When he finally steps away from politics, senator Ian Macdonald, the former Queensland lawyer turned Howard government minister will have spent more than 30 years in Canberra. The 71-year-old “Father of the Parliament” is currently a government backbencher on around $200,000 a year.
But plans by his boss, Malcolm Turnbull, to cut back on the perks of office, including a “life gold pass”, which gives retired pollies 10 free return domestic flights for two each year at taxpayer expense, have him threatening to cross the floor.
Today in the senate, Macdonald argued that politicians are underpaid and under-appreciated, so it’s up to him to fight for their rights.
“Someone has to start arguing for politicians, arguing for parliamentarians, saying why they’re there,” he said.
“They don’t get particularly well paid.”
MPs earn between $197,000 up to a little over $500,000 as PM. Certainly compared to being paid $5.6 million as CEO of Australia Post, that’s small change. And Macdonald was there when his old boss, John Howard, gave the previously generous superannuation scheme a major haircut 13 years ago under pressure from Mark Latham. Before that moment, politicians were entitled to super, no matter their age, at half their pay after just eight years in parliament. That gave a backbencher $51,000 a year for life.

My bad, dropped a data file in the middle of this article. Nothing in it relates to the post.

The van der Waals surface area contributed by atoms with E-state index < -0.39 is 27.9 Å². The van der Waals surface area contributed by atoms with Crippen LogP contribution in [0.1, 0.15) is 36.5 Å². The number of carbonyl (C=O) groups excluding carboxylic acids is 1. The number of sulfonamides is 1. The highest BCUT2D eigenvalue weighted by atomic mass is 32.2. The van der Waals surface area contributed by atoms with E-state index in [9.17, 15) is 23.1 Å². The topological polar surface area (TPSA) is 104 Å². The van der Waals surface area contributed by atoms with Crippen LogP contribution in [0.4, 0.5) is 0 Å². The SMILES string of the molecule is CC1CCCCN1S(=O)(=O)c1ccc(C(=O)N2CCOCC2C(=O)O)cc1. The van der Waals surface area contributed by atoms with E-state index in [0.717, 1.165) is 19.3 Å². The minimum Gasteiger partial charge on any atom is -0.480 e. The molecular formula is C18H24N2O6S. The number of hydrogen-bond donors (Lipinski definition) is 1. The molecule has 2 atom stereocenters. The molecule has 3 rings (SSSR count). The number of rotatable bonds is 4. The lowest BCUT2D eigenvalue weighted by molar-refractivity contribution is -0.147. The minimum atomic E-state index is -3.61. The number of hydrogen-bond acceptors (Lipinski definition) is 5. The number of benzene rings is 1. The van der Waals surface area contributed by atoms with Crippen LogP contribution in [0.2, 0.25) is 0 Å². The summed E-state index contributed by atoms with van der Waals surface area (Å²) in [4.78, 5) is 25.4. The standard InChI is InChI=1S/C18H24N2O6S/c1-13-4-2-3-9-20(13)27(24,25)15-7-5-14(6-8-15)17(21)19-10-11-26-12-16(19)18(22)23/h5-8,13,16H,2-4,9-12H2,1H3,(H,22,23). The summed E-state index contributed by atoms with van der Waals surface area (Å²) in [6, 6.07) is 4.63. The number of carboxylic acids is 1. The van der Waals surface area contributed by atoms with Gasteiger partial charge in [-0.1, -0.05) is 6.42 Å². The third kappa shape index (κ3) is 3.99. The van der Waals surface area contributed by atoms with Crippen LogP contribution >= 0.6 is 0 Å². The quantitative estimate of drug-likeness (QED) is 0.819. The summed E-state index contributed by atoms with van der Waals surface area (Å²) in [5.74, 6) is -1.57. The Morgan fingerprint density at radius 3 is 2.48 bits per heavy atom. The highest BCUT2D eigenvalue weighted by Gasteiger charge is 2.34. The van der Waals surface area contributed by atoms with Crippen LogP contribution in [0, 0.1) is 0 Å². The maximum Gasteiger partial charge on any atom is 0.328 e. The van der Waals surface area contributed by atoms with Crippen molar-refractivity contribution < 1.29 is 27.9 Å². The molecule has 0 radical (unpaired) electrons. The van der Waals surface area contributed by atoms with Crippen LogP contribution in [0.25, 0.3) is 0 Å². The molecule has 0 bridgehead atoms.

The Life Gold Pass has been a treasured possession of ex-politicians for nearly a century. It used to be unlimited and changes to it provoked a bipartisan moment last year when four MPs launched a High Court challenge against having their perk trimmed. They lost.
Over the last 15 years, it’s been gradually wound back and the government plans to phase out the Gold Pass altogether in 2020. The Gillard government already killed it off for anyone entering parliament after 2012.
But after 27 years in politics, Macdonald is not prepared to put up with this insult to his sacrifice to public life and will vote against his own party and the government.
“Most parliamentarians, well those on this side, would have done infinitely better financially staying in their legal practice, staying in their business, staying in their veterinary practice, staying in their jobs they had before,” he said.
“But that’s not why they come into this chamber.”
Perhaps sensing the public mood in the wake of losing his health minister, Sussan Ley, after she bought an $800,000 investment property during a taxpayer-funded trip to Queensland, not to mention Bronwyn Bishop’s “choppergate” Malcolm Turnbull has announced changes starting on July 1, to check MP expenses more rigorously.
But it was taking away the life gold pass from a longstanding servants of the people that upset Macdonald.
Concerned about his parliamentary colleagues, he said: “They’re entitled to what was agreed upon in legislation 20 to 30 years ago and it should not be taken from them.”
Invoking an argument Labor used to oppose changes to superannuation by Macdonald’s side of politics last year, the senator said: “No legislation that is retrospective should ever be adopted by this Parliament”.
Despite reducing the offer to 10 business-class fares a year for an MP and their partner, the scheme still costs taxpayers around $1.5 million annually. Since 2001, taxpayers have handed over $17.2 million to fund the Gold Pass.